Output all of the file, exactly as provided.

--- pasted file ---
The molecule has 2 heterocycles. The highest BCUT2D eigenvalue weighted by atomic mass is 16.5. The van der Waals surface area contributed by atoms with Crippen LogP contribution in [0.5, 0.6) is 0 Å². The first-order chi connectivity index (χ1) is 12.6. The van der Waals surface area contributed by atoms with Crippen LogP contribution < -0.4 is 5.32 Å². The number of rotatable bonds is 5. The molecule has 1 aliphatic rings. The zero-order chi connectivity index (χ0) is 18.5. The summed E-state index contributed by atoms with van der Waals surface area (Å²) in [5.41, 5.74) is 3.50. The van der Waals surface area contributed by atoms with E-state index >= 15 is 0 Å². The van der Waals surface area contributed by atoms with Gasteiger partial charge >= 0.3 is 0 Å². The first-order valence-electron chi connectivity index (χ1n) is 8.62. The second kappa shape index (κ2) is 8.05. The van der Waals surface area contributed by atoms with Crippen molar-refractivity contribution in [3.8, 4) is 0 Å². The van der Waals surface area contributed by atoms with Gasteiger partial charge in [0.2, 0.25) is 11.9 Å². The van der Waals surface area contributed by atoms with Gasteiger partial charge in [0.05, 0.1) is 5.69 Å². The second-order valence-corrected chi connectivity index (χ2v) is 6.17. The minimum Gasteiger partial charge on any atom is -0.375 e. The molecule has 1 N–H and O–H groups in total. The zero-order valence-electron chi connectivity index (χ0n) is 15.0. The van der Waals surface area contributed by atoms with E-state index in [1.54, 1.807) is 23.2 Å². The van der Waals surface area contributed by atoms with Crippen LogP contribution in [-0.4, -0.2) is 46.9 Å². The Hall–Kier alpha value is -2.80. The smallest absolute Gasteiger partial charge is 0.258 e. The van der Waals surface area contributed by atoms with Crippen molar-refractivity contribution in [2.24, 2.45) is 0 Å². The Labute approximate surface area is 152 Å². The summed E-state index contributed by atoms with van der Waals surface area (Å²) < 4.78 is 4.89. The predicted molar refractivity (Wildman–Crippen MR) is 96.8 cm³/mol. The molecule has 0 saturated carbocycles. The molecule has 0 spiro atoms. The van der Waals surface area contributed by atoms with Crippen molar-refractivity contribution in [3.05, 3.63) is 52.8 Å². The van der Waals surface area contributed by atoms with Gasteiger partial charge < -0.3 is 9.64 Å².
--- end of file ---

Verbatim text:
The molecule has 2 heterocycles. The highest BCUT2D eigenvalue weighted by atomic mass is 16.5. The van der Waals surface area contributed by atoms with Crippen LogP contribution in [0.5, 0.6) is 0 Å². The first-order chi connectivity index (χ1) is 12.6. The van der Waals surface area contributed by atoms with Crippen LogP contribution < -0.4 is 5.32 Å². The number of rotatable bonds is 5. The molecule has 1 aliphatic rings. The zero-order chi connectivity index (χ0) is 18.5. The summed E-state index contributed by atoms with van der Waals surface area (Å²) in [5.41, 5.74) is 3.50. The van der Waals surface area contributed by atoms with E-state index >= 15 is 0 Å². The van der Waals surface area contributed by atoms with Gasteiger partial charge >= 0.3 is 0 Å². The first-order valence-electron chi connectivity index (χ1n) is 8.62. The second kappa shape index (κ2) is 8.05. The van der Waals surface area contributed by atoms with Crippen molar-refractivity contribution in [3.8, 4) is 0 Å². The van der Waals surface area contributed by atoms with Gasteiger partial charge in [0.2, 0.25) is 11.9 Å². The van der Waals surface area contributed by atoms with Gasteiger partial charge in [0.05, 0.1) is 5.69 Å². The second-order valence-corrected chi connectivity index (χ2v) is 6.17. The minimum Gasteiger partial charge on any atom is -0.375 e. The molecule has 1 N–H and O–H groups in total. The zero-order valence-electron chi connectivity index (χ0n) is 15.0. The van der Waals surface area contributed by atoms with E-state index in [1.54, 1.807) is 23.2 Å². The van der Waals surface area contributed by atoms with Crippen LogP contribution in [-0.4, -0.2) is 46.9 Å². The Hall–Kier alpha value is -2.80. The smallest absolute Gasteiger partial charge is 0.258 e. The van der Waals surface area contributed by atoms with Crippen molar-refractivity contribution in [2.24, 2.45) is 0 Å². The Labute approximate surface area is 152 Å². The summed E-state index contributed by atoms with van der Waals surface area (Å²) < 4.78 is 4.89. The predicted molar refractivity (Wildman–Crippen MR) is 96.8 cm³/mol. The molecule has 0 saturated carbocycles. The molecule has 0 spiro atoms. The van der Waals surface area contributed by atoms with Crippen molar-refractivity contribution in [3.05, 3.63) is 52.8 Å². The van der Waals surface area contributed by atoms with Gasteiger partial charge < -0.3 is 9.64 Å².